Oh, and let me touch upon the final section of the game. Spoilers incoming…even though I kind of dropped a big one in this blog post’s title. After all your exploring and puzzle solving and chasing after holographic women, the only way out for Franklin Fargo…is through a game of Minesweeper. Now, it doesn’t immediately look like Minesweeper because of, y’know, copyright issues, but it’s the same idea nonetheless. And honestly, I’m not too bummed about this, because I enjoy a round or two or three of Minesweeper, but it shouldn’t be used as a final, climactic showdown. Don’t think too hard about the fact that this ancient device is guarding itself via a firewall based on Minesweeper. Also, there’s an Achievement tied to beating this part in under twenty, but the clunky look and nature of the beast means you need to play it slowly or start over again, and it’s the only Achievement I didn’t get for the game…so boo-hoo to that.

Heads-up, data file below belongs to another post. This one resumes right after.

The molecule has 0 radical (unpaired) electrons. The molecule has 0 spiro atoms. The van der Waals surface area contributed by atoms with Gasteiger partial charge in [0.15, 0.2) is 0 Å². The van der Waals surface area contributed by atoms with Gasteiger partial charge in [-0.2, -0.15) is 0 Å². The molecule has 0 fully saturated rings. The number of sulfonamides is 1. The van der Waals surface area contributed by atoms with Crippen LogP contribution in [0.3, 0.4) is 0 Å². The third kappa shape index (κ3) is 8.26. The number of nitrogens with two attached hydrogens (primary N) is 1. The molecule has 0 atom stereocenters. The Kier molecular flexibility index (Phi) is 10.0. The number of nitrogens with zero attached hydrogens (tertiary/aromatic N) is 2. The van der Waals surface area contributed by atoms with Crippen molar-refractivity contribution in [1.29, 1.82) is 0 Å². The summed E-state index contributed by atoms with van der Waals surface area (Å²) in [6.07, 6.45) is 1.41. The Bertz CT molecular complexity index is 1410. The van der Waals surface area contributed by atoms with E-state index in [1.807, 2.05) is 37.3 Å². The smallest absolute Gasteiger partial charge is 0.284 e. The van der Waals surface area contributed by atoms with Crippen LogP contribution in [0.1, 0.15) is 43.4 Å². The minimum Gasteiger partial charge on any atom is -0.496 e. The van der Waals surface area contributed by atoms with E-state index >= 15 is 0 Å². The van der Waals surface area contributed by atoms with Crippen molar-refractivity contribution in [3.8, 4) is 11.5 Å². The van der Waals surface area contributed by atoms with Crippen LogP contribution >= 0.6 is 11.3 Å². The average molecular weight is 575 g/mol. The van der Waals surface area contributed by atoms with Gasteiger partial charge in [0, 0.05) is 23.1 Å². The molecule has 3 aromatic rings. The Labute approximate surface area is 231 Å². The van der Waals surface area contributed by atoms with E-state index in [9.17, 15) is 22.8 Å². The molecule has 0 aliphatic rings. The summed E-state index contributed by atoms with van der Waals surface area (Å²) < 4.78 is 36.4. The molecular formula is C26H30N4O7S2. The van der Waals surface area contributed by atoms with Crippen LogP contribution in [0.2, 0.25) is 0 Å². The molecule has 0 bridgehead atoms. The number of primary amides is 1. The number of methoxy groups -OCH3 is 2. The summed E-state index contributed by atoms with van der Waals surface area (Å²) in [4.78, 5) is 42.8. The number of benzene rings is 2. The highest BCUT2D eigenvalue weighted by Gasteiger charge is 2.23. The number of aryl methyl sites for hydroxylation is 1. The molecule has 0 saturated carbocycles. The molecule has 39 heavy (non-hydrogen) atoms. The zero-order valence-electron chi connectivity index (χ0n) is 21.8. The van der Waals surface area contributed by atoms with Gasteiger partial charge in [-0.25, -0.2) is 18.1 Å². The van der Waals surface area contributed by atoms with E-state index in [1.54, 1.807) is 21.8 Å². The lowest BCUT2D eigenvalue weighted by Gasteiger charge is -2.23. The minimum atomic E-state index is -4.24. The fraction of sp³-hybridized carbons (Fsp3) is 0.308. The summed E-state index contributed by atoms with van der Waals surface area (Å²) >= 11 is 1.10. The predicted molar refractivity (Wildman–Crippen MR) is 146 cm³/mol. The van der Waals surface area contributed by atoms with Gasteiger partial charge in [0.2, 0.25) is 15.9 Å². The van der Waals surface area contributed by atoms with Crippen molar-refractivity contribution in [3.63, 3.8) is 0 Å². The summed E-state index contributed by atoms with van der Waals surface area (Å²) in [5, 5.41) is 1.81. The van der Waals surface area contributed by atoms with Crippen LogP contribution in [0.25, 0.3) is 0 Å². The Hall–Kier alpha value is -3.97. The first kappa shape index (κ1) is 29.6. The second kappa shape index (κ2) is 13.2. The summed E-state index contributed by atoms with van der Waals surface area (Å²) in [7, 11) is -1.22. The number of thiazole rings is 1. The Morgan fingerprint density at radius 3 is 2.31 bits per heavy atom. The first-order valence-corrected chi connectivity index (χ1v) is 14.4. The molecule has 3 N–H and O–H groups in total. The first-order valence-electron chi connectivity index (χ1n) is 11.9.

Here’s the hard truth–Subject 13 lacks polish and modern, friendly mechanics. It wasn’t designed to have them, but it needs them. I understand that this wants to call back to an era of gaming where adventuring was a little more imperceptive and up to the player to truly figure out, but some of that was left behind for a reason, to make the experience more inviting. For instance, moving the main character around is absolutely terrible, with Franklin strutting forward like a goalless gorilla, unable to make it up some steps or around a corner unless he approaches them from a very specific angle. A more traditional point-and-click interface would have worked better, especially when you often have to walk from one side of the screen to another, and it takes just long enough to have me reaching for me phone to check my email or the weather for tomorrow. Some items are extremely well hidden and, with no internal monologue from Franklin, I never even knew I was supposed to be looking for a bucket. Lastly, while the UI for your inventory is neat-looking, it never made it easy to pick up an item and compare it to another or, if you selected the wrong one, deselect it and try again; I felt like I was always fighting against the system.